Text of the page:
I spent Thanksgiving with some family friends of mine in Ithaca, N.Y. While I was there I sat next to a woman who it turns out met me years ago when my family lived in North Carolina. Talking to her brought up a very particular memory that I would just as soon forget.
Around the time this woman met me, when I was 8 years old or so, my family went to a group meditation regularly on Sunday nights. Usually the kids would go outside and play in the front yard while the adults meditated. During one meditation my brother, three years my senior, said something or did something that set me off. I was so angry at him I sat on his back and started pounding his head into the grass. As soon as my outburst finished I felt so ashamed and so embarrassed I sat in the front seat of our minivan for the rest of the evening. All I could do was cry and berate myself for lashing out. I felt so horrible I didn’t even go into the house for dinner.
I’ve rationalized the event many times – it was years ago, I learned my lesson, I won’t do it again, etc. – but the burning pit of shame stayed with me until now, 17 years later. Meeting this woman I still felt a burning pit of guilt/shame/embarrassment.
I think many people feel the same way about something they’ve done. I think most of us, if not all, have some moments and some memories we’re not proud of. Things we wish we could go back in time and change. For me at least, tied into the guilt/shame/embarrassment is love. My inner dialogue goes something like this: “I’m a bad girl, I did a bad thing and now no one can ever love me. How could they? What I did was horrendous.”
The truth is what I did was not so horrendous, not so horrible. And even if it was, that doesn’t mean I’m any less deserving of love. I know this isn’t the popular point of view but I firmly believe even pedophiles, rapists, mass murderers, etc. deserve love. No I don’t think they should go unpunished, I don’t condone behavior that harms others, but that doesn’t mean those people are any less deserving of love. And nor am I.
What I’m learning is to forgive myself for everything I’ve done in the past I don’t like. To look at what I’ve done and do more than say, “Well, I know better now.” To look at what I’ve done and say, “That wasn’t your best moment but I love you anyway.” That’s what unconditional love is. Love no matter what I do or say or think or feel. I also know God’s love for me will never diminish. There is nothing I can do that will make God love me any less. And I’m moving to a place where I too feel the same way. Where I know there is no act I can commit that’s so horrendous I don’t deserve to be loved. A place where I love myself deeply and completely no matter what.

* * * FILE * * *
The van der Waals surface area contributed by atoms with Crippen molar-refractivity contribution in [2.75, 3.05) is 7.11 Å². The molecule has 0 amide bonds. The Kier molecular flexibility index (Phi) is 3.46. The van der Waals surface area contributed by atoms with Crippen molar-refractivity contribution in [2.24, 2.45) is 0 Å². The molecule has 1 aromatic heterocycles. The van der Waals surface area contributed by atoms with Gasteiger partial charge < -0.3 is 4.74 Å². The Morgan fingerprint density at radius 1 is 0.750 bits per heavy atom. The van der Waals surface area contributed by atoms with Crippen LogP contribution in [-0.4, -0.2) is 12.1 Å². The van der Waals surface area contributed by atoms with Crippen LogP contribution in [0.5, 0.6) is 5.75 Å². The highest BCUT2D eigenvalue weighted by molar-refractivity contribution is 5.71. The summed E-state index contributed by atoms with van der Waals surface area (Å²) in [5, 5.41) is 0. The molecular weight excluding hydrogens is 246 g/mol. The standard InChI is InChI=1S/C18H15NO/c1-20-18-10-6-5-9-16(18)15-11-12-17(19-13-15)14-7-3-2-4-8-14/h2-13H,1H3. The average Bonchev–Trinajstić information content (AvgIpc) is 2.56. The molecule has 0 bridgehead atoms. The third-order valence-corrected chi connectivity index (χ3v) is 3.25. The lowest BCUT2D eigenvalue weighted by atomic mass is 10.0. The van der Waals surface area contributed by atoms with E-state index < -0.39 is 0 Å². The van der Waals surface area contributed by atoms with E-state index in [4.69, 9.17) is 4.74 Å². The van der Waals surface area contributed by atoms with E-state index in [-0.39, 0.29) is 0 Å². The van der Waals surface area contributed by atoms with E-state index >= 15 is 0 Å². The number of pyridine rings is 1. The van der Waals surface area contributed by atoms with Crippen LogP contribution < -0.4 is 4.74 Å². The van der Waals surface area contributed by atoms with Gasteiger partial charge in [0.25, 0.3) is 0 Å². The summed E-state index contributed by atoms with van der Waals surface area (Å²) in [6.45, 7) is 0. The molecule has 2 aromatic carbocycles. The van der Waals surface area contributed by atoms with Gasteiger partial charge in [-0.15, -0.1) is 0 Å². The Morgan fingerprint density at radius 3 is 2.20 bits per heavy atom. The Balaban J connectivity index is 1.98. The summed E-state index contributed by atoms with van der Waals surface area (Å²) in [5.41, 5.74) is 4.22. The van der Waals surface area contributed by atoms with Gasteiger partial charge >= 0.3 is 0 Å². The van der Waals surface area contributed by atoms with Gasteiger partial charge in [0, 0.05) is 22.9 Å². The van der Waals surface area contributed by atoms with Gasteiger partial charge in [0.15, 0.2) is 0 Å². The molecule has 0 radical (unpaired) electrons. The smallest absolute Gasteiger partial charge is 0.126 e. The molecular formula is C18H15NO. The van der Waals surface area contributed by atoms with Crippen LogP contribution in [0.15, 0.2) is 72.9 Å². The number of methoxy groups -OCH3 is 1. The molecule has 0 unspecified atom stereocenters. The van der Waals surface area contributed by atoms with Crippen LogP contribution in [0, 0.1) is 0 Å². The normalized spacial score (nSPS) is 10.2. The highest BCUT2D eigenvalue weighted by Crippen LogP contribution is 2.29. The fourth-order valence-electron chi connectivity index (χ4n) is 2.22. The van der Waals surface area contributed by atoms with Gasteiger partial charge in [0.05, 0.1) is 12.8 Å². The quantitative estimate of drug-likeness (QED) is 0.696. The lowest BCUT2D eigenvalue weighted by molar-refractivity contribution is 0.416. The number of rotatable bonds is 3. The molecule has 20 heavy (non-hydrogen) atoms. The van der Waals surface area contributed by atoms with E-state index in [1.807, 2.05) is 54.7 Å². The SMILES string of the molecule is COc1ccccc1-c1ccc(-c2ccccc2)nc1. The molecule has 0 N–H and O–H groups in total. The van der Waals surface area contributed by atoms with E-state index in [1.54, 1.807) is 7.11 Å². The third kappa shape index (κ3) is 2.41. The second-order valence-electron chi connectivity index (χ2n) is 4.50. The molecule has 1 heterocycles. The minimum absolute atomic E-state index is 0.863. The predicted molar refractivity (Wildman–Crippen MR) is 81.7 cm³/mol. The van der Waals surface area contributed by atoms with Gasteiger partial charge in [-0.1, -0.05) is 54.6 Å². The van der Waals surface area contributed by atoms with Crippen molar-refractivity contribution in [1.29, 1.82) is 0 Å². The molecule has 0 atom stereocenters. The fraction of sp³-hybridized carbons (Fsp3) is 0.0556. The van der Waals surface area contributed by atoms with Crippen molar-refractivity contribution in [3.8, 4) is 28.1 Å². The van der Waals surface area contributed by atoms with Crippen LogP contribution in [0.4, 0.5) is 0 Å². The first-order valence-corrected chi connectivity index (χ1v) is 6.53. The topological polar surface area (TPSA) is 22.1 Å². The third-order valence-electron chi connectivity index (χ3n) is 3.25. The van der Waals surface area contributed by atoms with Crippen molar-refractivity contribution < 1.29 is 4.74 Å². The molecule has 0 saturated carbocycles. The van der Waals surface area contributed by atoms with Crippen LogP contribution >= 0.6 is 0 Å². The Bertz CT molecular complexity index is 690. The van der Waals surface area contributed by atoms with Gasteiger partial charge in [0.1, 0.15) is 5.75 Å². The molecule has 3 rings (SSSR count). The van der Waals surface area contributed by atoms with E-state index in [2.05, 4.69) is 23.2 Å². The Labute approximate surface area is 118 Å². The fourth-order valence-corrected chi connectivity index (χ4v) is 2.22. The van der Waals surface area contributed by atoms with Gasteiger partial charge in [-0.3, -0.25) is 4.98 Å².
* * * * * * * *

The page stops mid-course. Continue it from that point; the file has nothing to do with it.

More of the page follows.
I have the same wish for others. Because truly, making mistakes doesn’t mean you deserve love any less.
I dream of a world where we can look into the depths of our pasts with love and compassion. Where we forgive ourselves for everything we perceive to be “bad.” Where we let the past go because we know we deserve unconditional love no matter what. I dream of a world where we not only love ourselves unconditionally but those around us. Where live in a world filled with love and light and hope. A world where love is boundless and plentiful.
Another world is not only possible, it’s probable.
LOL…the truth is, I don't even remember that. But I forgive you anyway Bex. <3
Good! That means you weren't holding onto a grudge!
It's interesting that as kids, we tend to act out, and as adults, we (in my experience) lash inward.
Somehow we're taught that as adults, the mature thing to do is to keep anger of this nature inside. In my case, not only do I keep it inside, but I turn it inward and go after myself with it. Often, I head to the same place you write about and wonder if I even deserve love.
As the days go by and I learn more about the world and life, I'm learning to forgive myself and not hold my anger against myself. I'm learning that I'm deserving of love.
Thanks for the reminder!